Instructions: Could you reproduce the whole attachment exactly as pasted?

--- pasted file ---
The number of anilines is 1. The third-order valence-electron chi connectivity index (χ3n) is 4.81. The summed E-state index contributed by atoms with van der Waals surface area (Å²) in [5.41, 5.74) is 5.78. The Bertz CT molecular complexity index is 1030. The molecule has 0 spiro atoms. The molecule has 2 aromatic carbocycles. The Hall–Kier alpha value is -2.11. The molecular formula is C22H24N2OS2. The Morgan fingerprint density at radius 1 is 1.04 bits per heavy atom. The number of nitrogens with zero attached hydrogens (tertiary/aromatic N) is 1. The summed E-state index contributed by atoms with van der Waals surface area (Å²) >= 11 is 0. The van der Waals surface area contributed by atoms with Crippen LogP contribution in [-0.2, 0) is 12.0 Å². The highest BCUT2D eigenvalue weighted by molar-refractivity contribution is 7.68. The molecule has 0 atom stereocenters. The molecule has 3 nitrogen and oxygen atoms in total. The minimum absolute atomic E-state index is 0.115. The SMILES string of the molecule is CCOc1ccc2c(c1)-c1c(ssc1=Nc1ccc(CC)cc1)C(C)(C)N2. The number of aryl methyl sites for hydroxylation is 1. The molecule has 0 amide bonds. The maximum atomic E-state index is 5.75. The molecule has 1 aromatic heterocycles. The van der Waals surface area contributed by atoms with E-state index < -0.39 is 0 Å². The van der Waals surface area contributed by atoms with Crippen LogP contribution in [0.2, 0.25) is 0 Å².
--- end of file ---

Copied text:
The number of anilines is 1. The third-order valence-electron chi connectivity index (χ3n) is 4.81. The summed E-state index contributed by atoms with van der Waals surface area (Å²) in [5.41, 5.74) is 5.78. The Bertz CT molecular complexity index is 1030. The molecule has 0 spiro atoms. The molecule has 2 aromatic carbocycles. The Hall–Kier alpha value is -2.11. The molecular formula is C22H24N2OS2. The Morgan fingerprint density at radius 1 is 1.04 bits per heavy atom. The number of nitrogens with zero attached hydrogens (tertiary/aromatic N) is 1. The summed E-state index contributed by atoms with van der Waals surface area (Å²) >= 11 is 0. The van der Waals surface area contributed by atoms with Crippen LogP contribution in [-0.2, 0) is 12.0 Å². The highest BCUT2D eigenvalue weighted by molar-refractivity contribution is 7.68. The molecule has 0 atom stereocenters. The molecule has 3 nitrogen and oxygen atoms in total. The minimum absolute atomic E-state index is 0.115. The SMILES string of the molecule is CCOc1ccc2c(c1)-c1c(ssc1=Nc1ccc(CC)cc1)C(C)(C)N2. The number of aryl methyl sites for hydroxylation is 1. The molecule has 0 amide bonds. The maximum atomic E-state index is 5.75. The molecule has 1 aromatic heterocycles. The van der Waals surface area contributed by atoms with E-state index < -0.39 is 0 Å². The van der Waals surface area contributed by atoms with Crippen LogP contribution in [0.2, 0.25) is 0 Å².